After the trek and one more night in Phongsali, we got onto a boat to Muang Khua. This was mainly to break up the long trip back down. It’s right at the halfway point between Phonsali and Nhong Khiaw. Unfortunately I wasn’t feeling too good, so I didn’t get to explore much before heading out in the morning.

Nong Khiaw – 4 days

You absolutely have to make a stop in Nhong Khiaw. Even if you skip Phongsali, make sure to take the trip up from Luang Prabang. There’s several impressive viewpoint to hike up to with incredible views. You can visit a cave that was used as refuge in the Indochina war that you have to squeeze into and there’s a beautiful waterfall trek, to name a few things. Check out my complete guide to Nong Khiaw if you’d like to find out more.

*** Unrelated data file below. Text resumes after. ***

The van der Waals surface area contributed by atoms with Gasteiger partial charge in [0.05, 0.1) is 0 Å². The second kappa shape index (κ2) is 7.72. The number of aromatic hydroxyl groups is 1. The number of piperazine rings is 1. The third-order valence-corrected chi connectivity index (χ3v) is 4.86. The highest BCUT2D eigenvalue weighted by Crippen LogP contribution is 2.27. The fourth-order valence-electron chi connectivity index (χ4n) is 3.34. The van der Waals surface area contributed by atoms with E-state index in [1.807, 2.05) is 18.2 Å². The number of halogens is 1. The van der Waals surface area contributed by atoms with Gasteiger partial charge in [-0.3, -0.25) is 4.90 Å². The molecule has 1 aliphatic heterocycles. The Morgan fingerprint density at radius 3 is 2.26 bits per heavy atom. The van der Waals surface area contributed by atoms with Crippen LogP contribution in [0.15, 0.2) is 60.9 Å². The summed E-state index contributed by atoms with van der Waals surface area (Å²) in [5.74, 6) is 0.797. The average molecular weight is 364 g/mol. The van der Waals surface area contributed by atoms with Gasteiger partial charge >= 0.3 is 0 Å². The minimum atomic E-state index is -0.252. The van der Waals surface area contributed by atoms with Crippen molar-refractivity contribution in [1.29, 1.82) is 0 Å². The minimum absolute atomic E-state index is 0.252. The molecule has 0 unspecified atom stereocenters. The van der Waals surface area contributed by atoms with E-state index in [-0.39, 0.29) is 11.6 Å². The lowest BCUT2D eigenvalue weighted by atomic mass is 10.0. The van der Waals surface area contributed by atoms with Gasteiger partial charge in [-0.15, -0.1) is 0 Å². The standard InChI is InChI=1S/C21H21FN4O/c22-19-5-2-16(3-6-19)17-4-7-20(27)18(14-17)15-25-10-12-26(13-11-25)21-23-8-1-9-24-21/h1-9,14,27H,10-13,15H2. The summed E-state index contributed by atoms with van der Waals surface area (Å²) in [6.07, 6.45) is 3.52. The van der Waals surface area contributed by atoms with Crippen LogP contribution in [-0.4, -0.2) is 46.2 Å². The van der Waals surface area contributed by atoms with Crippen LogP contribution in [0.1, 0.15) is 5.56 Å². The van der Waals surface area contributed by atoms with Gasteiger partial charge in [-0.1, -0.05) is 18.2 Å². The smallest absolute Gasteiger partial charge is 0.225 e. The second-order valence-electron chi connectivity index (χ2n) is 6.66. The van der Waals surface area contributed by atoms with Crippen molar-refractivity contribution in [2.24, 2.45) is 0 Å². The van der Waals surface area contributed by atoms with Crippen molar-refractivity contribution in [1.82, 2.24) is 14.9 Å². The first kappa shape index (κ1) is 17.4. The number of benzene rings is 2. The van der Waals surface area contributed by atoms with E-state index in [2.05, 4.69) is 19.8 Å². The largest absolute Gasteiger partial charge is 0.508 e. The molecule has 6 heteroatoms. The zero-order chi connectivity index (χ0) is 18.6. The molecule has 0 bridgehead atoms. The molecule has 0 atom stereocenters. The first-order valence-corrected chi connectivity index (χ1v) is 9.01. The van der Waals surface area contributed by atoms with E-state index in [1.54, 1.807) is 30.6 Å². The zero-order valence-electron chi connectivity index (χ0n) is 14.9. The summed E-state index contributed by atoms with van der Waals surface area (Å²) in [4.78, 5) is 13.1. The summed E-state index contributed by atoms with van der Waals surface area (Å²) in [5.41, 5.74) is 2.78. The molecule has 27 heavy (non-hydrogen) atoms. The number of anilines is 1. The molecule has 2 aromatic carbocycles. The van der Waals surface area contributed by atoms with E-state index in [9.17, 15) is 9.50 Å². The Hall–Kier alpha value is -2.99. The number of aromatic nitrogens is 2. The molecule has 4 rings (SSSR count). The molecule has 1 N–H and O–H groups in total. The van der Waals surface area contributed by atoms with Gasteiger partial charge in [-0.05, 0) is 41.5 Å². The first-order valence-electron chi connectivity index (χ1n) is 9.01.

Luang Prabang – 5 days

I flew into Luang Prabang, before heading up North and immediately knew I wanted to spend more time there. There’s a few really cool things nearby, like the Kuang Si Waterfall, but the serenity of the town was what drew me in. The town is quiet, so if you’re looking to party, head down to Vang Vieng, but if you enjoy pretty spots by the river and nice cafe’s and restaurants it might be worth staying a little longer. Here’s an article about 10 things to do in Luang Prabang that I think you shouldn’t miss!

Where to stay in Luang Prabang?

Backpacker style: 

Chitlatda Bila House: It’s not the most social hostel, but it’s cheap, quiet, clean and has a good breakfast included. The location is perfect and the owner is very nice and helpful.